Local response to Newsday’s Promotion Of South Nassau’s Poll

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From Beach to Bay Civic :

Long Beach Barrier Island and Island Park residents are NOT satisfied with South Nassau Communities Hospital’s Proposal
  

Newsday article “Long Beach care OK: Poll” (Tuesday, January 19) was important as it can serve as the foundation for further discussion and planning.

 Beach to Bay Civic appreciates the questions that were asked; however, two very significant population groups were not included in the survey: 1) the very vulnerable and fragile nursing home population constituting 5% of the total barrier island; and 2) the summer influx of visitors which nearly doubles the population in need of health care. At the same time, several key questions were not asked, skewing the results and offering an incomplete view of the real needs and priorities of the residents… Of the 20 questions on the SNCH survey, 8 related to a Primary Care Physician, 3 pertained to Emergency Room, 4 were demographic questions, and only two questions asked about a Hospital. . No questions were asked about transportation difficulties, and there were no questions related to the problems of chronic disease such as stroke, diabetes and heart disease. 

Hurricane Sandy destroyed the Long Beach barrier island Hospital! Based on our discussion with various community groups, businesses and elected officials there is a recurring theme: Long Beach needs a Hospital – we presently have over a thousand petitions signed that express this need.
South Nassau’s survey is incomplete and inadequate. Here are some questions we think need to be asked:
– Emergency Room Capabilities: The new Emergency Room cannot accept ambulances with patients who have any of 9 medical conditions, including trauma, stroke, active labor and isolated hip fractures. Ambulances are required to bring these patients to either Oceanside or elsewhere. Are you satisfied with that level of medical care?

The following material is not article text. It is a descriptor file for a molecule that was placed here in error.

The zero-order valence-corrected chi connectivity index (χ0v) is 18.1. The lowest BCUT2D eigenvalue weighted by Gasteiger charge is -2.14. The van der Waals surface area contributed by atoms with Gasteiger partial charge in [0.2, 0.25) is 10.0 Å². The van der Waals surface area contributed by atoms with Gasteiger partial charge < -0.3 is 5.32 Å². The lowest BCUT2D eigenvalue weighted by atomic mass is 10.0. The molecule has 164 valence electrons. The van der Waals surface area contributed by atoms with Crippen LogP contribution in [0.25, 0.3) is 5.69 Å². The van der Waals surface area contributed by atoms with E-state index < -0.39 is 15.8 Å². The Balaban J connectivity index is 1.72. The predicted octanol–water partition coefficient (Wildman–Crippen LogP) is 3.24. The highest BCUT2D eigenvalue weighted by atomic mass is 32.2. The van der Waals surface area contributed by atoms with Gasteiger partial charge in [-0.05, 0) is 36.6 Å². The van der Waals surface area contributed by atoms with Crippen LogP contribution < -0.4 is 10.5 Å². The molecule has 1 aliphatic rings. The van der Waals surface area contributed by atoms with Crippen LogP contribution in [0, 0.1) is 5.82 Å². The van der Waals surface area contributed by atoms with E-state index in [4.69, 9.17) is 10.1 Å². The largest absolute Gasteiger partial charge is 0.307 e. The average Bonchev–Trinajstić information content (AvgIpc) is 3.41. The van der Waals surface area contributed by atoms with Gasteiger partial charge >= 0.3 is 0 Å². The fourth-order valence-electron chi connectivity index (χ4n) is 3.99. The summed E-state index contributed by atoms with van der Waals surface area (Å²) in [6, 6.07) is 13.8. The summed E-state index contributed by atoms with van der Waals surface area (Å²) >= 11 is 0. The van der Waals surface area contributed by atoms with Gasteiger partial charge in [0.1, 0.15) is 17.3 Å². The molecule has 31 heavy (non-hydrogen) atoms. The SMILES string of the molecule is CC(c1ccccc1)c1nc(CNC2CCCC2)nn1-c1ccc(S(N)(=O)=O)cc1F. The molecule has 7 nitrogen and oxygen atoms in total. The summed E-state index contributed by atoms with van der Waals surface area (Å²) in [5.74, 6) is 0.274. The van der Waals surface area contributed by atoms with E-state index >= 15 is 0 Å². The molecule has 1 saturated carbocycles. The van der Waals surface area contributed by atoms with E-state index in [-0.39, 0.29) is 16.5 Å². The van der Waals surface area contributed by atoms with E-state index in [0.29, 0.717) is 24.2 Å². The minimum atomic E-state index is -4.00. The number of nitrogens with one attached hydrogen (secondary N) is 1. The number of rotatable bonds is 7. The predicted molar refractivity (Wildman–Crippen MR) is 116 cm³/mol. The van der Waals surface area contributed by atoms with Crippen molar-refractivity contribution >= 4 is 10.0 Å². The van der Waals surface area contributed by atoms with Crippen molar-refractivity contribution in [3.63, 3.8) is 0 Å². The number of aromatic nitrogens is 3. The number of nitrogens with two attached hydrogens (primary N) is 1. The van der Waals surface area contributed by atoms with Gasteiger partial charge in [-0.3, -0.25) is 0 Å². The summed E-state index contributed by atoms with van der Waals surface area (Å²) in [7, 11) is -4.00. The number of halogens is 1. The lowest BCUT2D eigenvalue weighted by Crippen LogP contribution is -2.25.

– Hospital Beds: South Nassau proposes to have no Hospital beds on Long Beach, requiring Hospitalization at their Oceanside Hospital. Do you believe that medical care for you or your family would be best served at a Long Beach Hospital or an Oceanside Hospital?
 
– Medical Pavilion: South Nassau has proposed a $40 million Medical Arts Pavilion to be built on the site of the former Long Beach Medical Center. The proposed Pavilion can treat patients who require dialysis, occupational therapy, behavioral problems (psychiatric and drug problems) and office space, but not include any Hospital beds. This means procedures requiring Hospital beds must be completed either in Oceanside or elsewhere. Are you in favor of or opposed to this proposed level of medical care?
 

– Loss of Doctors: Long Beach has lost almost half of its primary care physicians since Sandy, since Doctors tend to conduct business where there is a Hospital. Has this loss of Long Beach doctors affected your level of medical care? Is this a worrisome problem for you?
 
– Travel impact: Will your medical care be negatively impacted if the only Hospital facility is located in Oceanside or another site off the barrier island? Does the fact that you must travel to Oceanside to obtain hospital care constitute a difficult or impossible burden for you?

 

– FEMA Funds: FEMA has approved over $150 million to “rebuild an essential facility at the former Long Beach Medical Center site”. The South Nassau proposal only plans to spend $40 million on the Long Beach site, with the $100 million balance spent at the South Nassau Oceanside site. Do you think your level of medical care is best served by a Hospital in Long Beach or Oceanside? Do you think that this is a fair and responsible use of your tax dollars?*

 

[*The reason we believe these survey questions are needed is that South Nassau’s own research highlights these problems).

 

We also believe it is necessary for South Nassau to involve the community to a greater degree in proposals and planning. Last week South Nassau had 30 community representatives listen to a “preliminary Community Health Needs Assessment”. The meeting was beneficial, since it presented important information regarding our community’s health needs and enabled some questions to be asked. However, this was far different from having the community involved in planning its own health care future and having any say in the spending of its tax dollars.

South Nassau was asked by the community leaders to make available their slides, financial models, survey results, and raw data, but they have not agreed to do so.
This request for transparency would go a long way in improving the understanding and support for proposals, and might result in improved recommendations.
Bottom line: the barrier island Civics do agree that surveys and community discussions are desirable and beneficial. However, South Nassau needs to focus on issues important to the community, and involve the community in planning and decision-making.